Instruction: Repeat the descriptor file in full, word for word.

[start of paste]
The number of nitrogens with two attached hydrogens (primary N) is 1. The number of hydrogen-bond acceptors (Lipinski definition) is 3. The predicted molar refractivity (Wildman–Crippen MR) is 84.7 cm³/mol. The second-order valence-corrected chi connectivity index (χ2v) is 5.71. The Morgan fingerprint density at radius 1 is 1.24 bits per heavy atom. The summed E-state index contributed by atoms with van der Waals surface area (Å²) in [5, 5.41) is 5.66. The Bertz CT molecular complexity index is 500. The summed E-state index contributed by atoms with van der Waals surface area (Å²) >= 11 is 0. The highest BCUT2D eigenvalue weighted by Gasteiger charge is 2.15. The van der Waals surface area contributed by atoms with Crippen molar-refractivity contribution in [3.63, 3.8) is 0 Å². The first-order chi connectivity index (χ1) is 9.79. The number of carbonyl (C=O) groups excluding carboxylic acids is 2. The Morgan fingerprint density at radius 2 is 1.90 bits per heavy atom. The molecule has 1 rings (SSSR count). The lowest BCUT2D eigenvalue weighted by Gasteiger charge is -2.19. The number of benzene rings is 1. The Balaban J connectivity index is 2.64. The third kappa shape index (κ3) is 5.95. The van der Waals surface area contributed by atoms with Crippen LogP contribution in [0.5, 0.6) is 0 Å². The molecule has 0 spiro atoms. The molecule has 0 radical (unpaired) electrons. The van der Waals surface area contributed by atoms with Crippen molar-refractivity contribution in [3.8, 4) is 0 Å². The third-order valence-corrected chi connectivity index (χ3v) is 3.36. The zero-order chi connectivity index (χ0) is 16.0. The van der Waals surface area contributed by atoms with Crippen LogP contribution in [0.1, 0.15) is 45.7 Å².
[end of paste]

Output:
The number of nitrogens with two attached hydrogens (primary N) is 1. The number of hydrogen-bond acceptors (Lipinski definition) is 3. The predicted molar refractivity (Wildman–Crippen MR) is 84.7 cm³/mol. The second-order valence-corrected chi connectivity index (χ2v) is 5.71. The Morgan fingerprint density at radius 1 is 1.24 bits per heavy atom. The summed E-state index contributed by atoms with van der Waals surface area (Å²) in [5, 5.41) is 5.66. The Bertz CT molecular complexity index is 500. The summed E-state index contributed by atoms with van der Waals surface area (Å²) >= 11 is 0. The highest BCUT2D eigenvalue weighted by Gasteiger charge is 2.15. The van der Waals surface area contributed by atoms with Crippen molar-refractivity contribution in [3.63, 3.8) is 0 Å². The first-order chi connectivity index (χ1) is 9.79. The number of carbonyl (C=O) groups excluding carboxylic acids is 2. The Morgan fingerprint density at radius 2 is 1.90 bits per heavy atom. The molecule has 1 rings (SSSR count). The lowest BCUT2D eigenvalue weighted by Gasteiger charge is -2.19. The number of benzene rings is 1. The Balaban J connectivity index is 2.64. The third kappa shape index (κ3) is 5.95. The van der Waals surface area contributed by atoms with Crippen LogP contribution in [0.5, 0.6) is 0 Å². The molecule has 0 spiro atoms. The molecule has 0 radical (unpaired) electrons. The van der Waals surface area contributed by atoms with Crippen molar-refractivity contribution in [3.8, 4) is 0 Å². The third-order valence-corrected chi connectivity index (χ3v) is 3.36. The zero-order chi connectivity index (χ0) is 16.0. The van der Waals surface area contributed by atoms with Crippen LogP contribution in [0.1, 0.15) is 45.7 Å².